There's perhaps no show more synonymous with millennial Brooklynites than Girls, but now, perhaps, Jessica Williams' new show can fill that gap. Lena Dunham's water cooler dramedy about four women floundering their way through early adulthood in New York's outer boroughs was widely hailed for its ability to break convention, trading Sex and the City's Manhattan glam for 20somethings' graceless strife. However, its perspective was noticeably limited: it rarely looked beyond the viewpoint of its predominantly white cast.
Enter Williams. As reported by Deadline, the The Daily Show alum slash 2 Dope Queens host is set to star in a new comedy for Showtime. The series will be written and executive-produced by her and Jim Strouse, who previously worked with her on 2015 Sundance darling People Places Things — Williams’ first major feature part — and last summer's The Incredible Jessica James, largely considered her breakout role. Williams will star; Strouse will direct. Similar to Girls, the project will follow her character coming of age (as a writer, no less) in Brooklyn. But this time, it will put a black woman at the forefront.
Williams will play an aspiring African-American science fiction writer. Details beyond that have yet to be announced, but it sounds like a cross between Girls and Issa Rae's Insecure, the latter of which unfolds through the eyes of two black female best friends navigating work and love in Los Angeles. In some ways, it's also an extension of Incredible Jessica James, in which Williams similarly played a young, black woman living in Brooklyn, recovering from a breakup and struggling to make it as a playwright. The film was well received, and was especially lauded for its approach toward gender and race. “What I loved about Jessica is that she’s a black woman, and that is part of her identity. But in this story, it’s relevant and also irrelevant," Williams told Vogue.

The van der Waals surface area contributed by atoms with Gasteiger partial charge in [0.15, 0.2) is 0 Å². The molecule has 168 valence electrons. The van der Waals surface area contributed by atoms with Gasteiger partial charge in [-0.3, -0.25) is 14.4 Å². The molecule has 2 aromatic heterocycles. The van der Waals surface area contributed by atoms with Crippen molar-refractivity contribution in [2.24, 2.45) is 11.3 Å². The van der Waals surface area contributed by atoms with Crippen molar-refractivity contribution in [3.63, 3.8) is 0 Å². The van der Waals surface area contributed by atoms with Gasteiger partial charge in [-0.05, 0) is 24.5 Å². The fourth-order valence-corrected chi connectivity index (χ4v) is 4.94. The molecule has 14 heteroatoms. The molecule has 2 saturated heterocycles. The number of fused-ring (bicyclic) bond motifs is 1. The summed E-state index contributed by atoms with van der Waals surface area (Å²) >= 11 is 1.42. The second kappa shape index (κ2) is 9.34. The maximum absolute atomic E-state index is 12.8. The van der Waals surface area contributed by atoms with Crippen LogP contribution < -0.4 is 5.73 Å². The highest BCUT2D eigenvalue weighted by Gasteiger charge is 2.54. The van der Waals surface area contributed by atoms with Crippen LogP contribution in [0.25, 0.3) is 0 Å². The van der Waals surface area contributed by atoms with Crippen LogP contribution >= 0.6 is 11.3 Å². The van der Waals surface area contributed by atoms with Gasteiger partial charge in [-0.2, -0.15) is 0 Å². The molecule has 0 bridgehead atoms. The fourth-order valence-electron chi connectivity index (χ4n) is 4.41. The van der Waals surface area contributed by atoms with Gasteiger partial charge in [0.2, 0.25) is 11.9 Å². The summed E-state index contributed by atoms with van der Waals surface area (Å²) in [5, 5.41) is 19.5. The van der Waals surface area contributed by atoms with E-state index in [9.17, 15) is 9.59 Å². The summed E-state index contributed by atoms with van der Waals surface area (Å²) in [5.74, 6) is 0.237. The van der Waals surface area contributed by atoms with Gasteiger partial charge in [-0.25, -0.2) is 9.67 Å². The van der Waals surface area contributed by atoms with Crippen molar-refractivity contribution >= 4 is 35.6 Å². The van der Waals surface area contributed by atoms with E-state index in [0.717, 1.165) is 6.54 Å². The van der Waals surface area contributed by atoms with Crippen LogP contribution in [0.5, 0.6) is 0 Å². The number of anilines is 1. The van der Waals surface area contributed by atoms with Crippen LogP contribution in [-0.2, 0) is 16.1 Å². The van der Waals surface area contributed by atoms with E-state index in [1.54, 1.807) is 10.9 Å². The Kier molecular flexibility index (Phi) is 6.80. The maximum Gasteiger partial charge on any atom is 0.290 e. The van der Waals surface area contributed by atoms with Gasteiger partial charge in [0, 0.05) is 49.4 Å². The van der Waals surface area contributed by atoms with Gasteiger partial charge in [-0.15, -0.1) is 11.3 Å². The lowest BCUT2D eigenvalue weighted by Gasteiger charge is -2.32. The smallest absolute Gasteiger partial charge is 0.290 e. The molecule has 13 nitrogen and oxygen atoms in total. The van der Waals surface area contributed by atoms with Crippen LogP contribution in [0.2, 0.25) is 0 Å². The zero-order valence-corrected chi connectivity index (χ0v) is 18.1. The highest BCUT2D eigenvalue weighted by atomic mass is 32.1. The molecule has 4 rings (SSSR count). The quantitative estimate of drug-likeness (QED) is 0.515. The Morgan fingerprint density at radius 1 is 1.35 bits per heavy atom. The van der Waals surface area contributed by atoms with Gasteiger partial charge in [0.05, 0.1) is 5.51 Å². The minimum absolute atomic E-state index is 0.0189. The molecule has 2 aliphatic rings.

It's worth noting that Williams actually guest-starred in Girls back in 2014. She played Karen, a workplace friend to Lena Dunhams' Hannah Horvath after she landed a new (but short-lived) office job. But she didn't fault Dunham for the show's lack of diversity. “Her show has always been put through a magnifying glass, and I always take it with a grain of salt, because it’s her art and it’s her voice," she told Mother Jones at the time. "It’s not her responsibility to write from my experience.”
Williams is, however, quite conscious of representing the black community when approaching her own work. As she told Entertainment Weekly while discussing Jessica James in July:
"I’m always thinking about what a black lady would think about what I’m doing, just because I feel like they have such great taste, mostly because as black women, we’ve spent a lot of time downloading what a white male narrative is, so in my head, I’m like, if a black woman likes it, if she responds to it, then it’s probably pretty damn great."
Given that Williams is a writer for the new Showtime series, viewers can expect her voice to be quite present in the material, though it will undoubtedly examine issues that extend beyond her race. She is also a young, professional woman with her own original thoughts on love and work and life. But the show will certainly add to the growing (and necessary) call for a broadened perspective on television: one that more accurately reflects real, diverse experiences, and one that doesn't relegate its minority characters to the sidelines.
Much like in Jessica James, Williams will get to be the "star of her own narrative," as she put it to The Hollywood Reporter, and, hopefully, help pick up the slack Girls left behind.